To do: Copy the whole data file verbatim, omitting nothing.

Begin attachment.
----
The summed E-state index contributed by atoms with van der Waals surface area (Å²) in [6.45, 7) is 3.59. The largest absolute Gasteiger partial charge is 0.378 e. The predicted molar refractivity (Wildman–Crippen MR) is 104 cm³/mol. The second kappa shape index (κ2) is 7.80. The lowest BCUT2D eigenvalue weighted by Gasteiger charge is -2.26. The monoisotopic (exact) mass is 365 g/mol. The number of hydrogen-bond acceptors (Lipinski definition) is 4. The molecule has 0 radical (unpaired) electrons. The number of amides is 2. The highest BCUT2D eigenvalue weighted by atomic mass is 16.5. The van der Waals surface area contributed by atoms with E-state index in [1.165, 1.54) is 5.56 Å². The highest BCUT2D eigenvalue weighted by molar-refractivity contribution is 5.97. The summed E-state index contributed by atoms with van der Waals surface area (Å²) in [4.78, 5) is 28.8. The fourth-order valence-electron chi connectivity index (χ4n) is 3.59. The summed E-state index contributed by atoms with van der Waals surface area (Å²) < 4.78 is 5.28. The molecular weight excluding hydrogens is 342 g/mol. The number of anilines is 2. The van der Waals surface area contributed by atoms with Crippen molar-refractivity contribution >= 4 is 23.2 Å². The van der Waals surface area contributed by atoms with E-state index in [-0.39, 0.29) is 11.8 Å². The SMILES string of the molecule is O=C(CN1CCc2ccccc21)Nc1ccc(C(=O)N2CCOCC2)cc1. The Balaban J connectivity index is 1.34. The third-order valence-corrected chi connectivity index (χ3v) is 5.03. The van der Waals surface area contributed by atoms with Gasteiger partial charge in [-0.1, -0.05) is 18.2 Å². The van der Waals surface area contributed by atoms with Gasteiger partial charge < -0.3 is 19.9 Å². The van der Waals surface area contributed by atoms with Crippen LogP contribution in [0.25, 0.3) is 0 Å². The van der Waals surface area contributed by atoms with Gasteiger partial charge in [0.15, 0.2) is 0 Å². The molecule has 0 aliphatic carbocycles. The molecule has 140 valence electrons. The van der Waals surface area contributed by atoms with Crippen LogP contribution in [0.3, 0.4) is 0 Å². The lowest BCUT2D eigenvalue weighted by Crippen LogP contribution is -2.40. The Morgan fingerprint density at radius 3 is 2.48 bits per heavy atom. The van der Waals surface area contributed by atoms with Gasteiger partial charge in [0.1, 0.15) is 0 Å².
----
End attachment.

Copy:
The summed E-state index contributed by atoms with van der Waals surface area (Å²) in [6.45, 7) is 3.59. The largest absolute Gasteiger partial charge is 0.378 e. The predicted molar refractivity (Wildman–Crippen MR) is 104 cm³/mol. The second kappa shape index (κ2) is 7.80. The lowest BCUT2D eigenvalue weighted by Gasteiger charge is -2.26. The monoisotopic (exact) mass is 365 g/mol. The number of hydrogen-bond acceptors (Lipinski definition) is 4. The molecule has 0 radical (unpaired) electrons. The number of amides is 2. The highest BCUT2D eigenvalue weighted by atomic mass is 16.5. The van der Waals surface area contributed by atoms with E-state index in [1.165, 1.54) is 5.56 Å². The highest BCUT2D eigenvalue weighted by molar-refractivity contribution is 5.97. The summed E-state index contributed by atoms with van der Waals surface area (Å²) in [4.78, 5) is 28.8. The fourth-order valence-electron chi connectivity index (χ4n) is 3.59. The summed E-state index contributed by atoms with van der Waals surface area (Å²) < 4.78 is 5.28. The molecular weight excluding hydrogens is 342 g/mol. The number of anilines is 2. The van der Waals surface area contributed by atoms with Crippen molar-refractivity contribution >= 4 is 23.2 Å². The van der Waals surface area contributed by atoms with E-state index in [-0.39, 0.29) is 11.8 Å². The SMILES string of the molecule is O=C(CN1CCc2ccccc21)Nc1ccc(C(=O)N2CCOCC2)cc1. The Balaban J connectivity index is 1.34. The third-order valence-corrected chi connectivity index (χ3v) is 5.03. The van der Waals surface area contributed by atoms with Gasteiger partial charge in [-0.1, -0.05) is 18.2 Å². The van der Waals surface area contributed by atoms with Gasteiger partial charge < -0.3 is 19.9 Å². The van der Waals surface area contributed by atoms with Crippen LogP contribution in [0.25, 0.3) is 0 Å². The van der Waals surface area contributed by atoms with Gasteiger partial charge in [0.15, 0.2) is 0 Å². The molecule has 0 aliphatic carbocycles. The molecule has 140 valence electrons. The van der Waals surface area contributed by atoms with Crippen LogP contribution in [0.3, 0.4) is 0 Å². The lowest BCUT2D eigenvalue weighted by Crippen LogP contribution is -2.40. The Morgan fingerprint density at radius 3 is 2.48 bits per heavy atom. The van der Waals surface area contributed by atoms with Gasteiger partial charge in [0.1, 0.15) is 0 Å².